Collaborating Authors


Artificial Intellgence -- Application in Life Sciences and Beyond. The Upper Rhine Artificial Intelligence Symposium UR-AI 2021 Artificial Intelligence

The TriRhenaTech alliance presents the accepted papers of the 'Upper-Rhine Artificial Intelligence Symposium' held on October 27th 2021 in Kaiserslautern, Germany. Topics of the conference are applications of Artificial Intellgence in life sciences, intelligent systems, industry 4.0, mobility and others. The TriRhenaTech alliance is a network of universities in the Upper-Rhine Trinational Metropolitan Region comprising of the German universities of applied sciences in Furtwangen, Kaiserslautern, Karlsruhe, Offenburg and Trier, the Baden-Wuerttemberg Cooperative State University Loerrach, the French university network Alsace Tech (comprised of 14 'grandes \'ecoles' in the fields of engineering, architecture and management) and the University of Applied Sciences and Arts Northwestern Switzerland. The alliance's common goal is to reinforce the transfer of knowledge, research, and technology, as well as the cross-border mobility of students.

Multiway Non-rigid Point Cloud Registration via Learned Functional Map Synchronization Artificial Intelligence

We present SyNoRiM, a novel way to jointly register multiple non-rigid shapes by synchronizing the maps relating learned functions defined on the point clouds. Even though the ability to process non-rigid shapes is critical in various applications ranging from computer animation to 3D digitization, the literature still lacks a robust and flexible framework to match and align a collection of real, noisy scans observed under occlusions. Given a set of such point clouds, our method first computes the pairwise correspondences parameterized via functional maps. We simultaneously learn potentially non-orthogonal basis functions to effectively regularize the deformations, while handling the occlusions in an elegant way. To maximally benefit from the multi-way information provided by the inferred pairwise deformation fields, we synchronize the pairwise functional maps into a cycle-consistent whole thanks to our novel and principled optimization formulation. We demonstrate via extensive experiments that our method achieves a state-of-the-art performance in registration accuracy, while being flexible and efficient as we handle both non-rigid and multi-body cases in a unified framework and avoid the costly optimization over point-wise permutations by the use of basis function maps.

Conifer Seedling Detection in UAV-Imagery with RGB-Depth Information Artificial Intelligence

Monitoring of reforestation is currently being considerably streamlined through the use of drones and image recognition algorithms, which have already proven to be effective on colour imagery. In addition to colour imagery, elevation data is often also available. The primary aim of this work was to improve the performance of the faster-RCNN object detection algorithm by integrating this height information, which showed itself to notably improve performance. Interestingly, the structure of the network played a key role, with direct addition of the height information as a fourth image channel showing no improvement, while integration after the backbone network and before the region proposal network led to marked improvements. This effect persisted with very long training regimes. Increasing the resolution of this height information also showed little effect.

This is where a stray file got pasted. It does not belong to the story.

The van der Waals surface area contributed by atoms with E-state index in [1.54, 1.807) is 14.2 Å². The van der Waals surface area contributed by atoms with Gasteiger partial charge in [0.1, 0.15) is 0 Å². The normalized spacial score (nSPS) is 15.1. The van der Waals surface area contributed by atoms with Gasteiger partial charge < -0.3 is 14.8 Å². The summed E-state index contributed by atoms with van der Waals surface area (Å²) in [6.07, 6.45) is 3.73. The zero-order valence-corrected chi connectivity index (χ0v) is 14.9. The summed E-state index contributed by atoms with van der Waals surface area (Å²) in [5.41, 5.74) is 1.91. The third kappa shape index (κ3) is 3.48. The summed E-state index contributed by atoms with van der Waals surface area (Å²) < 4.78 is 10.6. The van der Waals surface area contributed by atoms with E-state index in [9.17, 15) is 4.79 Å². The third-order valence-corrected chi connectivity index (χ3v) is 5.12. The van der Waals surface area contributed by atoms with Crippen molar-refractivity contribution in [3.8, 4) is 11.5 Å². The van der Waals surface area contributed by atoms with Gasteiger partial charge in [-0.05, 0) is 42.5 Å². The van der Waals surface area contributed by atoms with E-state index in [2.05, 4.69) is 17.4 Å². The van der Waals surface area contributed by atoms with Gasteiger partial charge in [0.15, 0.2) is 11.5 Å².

Roadmap on Signal Processing for Next Generation Measurement Systems Artificial Intelligence

Signal processing is a fundamental component of almost any sensor-enabled system, with a wide range of applications across different scientific disciplines. Time series data, images, and video sequences comprise representative forms of signals that can be enhanced and analysed for information extraction and quantification. The recent advances in artificial intelligence and machine learning are shifting the research attention towards intelligent, data-driven, signal processing. This roadmap presents a critical overview of the state-of-the-art methods and applications aiming to highlight future challenges and research opportunities towards next generation measurement systems. It covers a broad spectrum of topics ranging from basic to industrial research, organized in concise thematic sections that reflect the trends and the impacts of current and future developments per research field. Furthermore, it offers guidance to researchers and funding agencies in identifying new prospects.

Repaint: Improving the Generalization of Down-Stream Visual Tasks by Generating Multiple Instances of Training Examples Artificial Intelligence

Convolutional Neural Networks (CNNs) for visual tasks are believed to learn both the low-level textures and high-level object attributes, throughout the network depth. This paper further investigates the `texture bias' in CNNs. To this end, we regenerate multiple instances of training examples from each original image, through a process we call `repainting'. The repainted examples preserve the shape and structure of the regions and objects within the scenes, but diversify their texture and color. Our method can regenerate a same image at different daylight, season, or weather conditions, can have colorization or de-colorization effects, or even bring back some texture information from blacked-out areas. The in-place repaint allows us to further use these repainted examples for improving the generalization of CNNs. Through an extensive set of experiments, we demonstrate the usefulness of the repainted examples in training, for the tasks of image classification (ImageNet) and object detection (COCO), over several state-of-the-art network architectures at different capacities, and across different data availability regimes.

On the Opportunities and Risks of Foundation Models Artificial Intelligence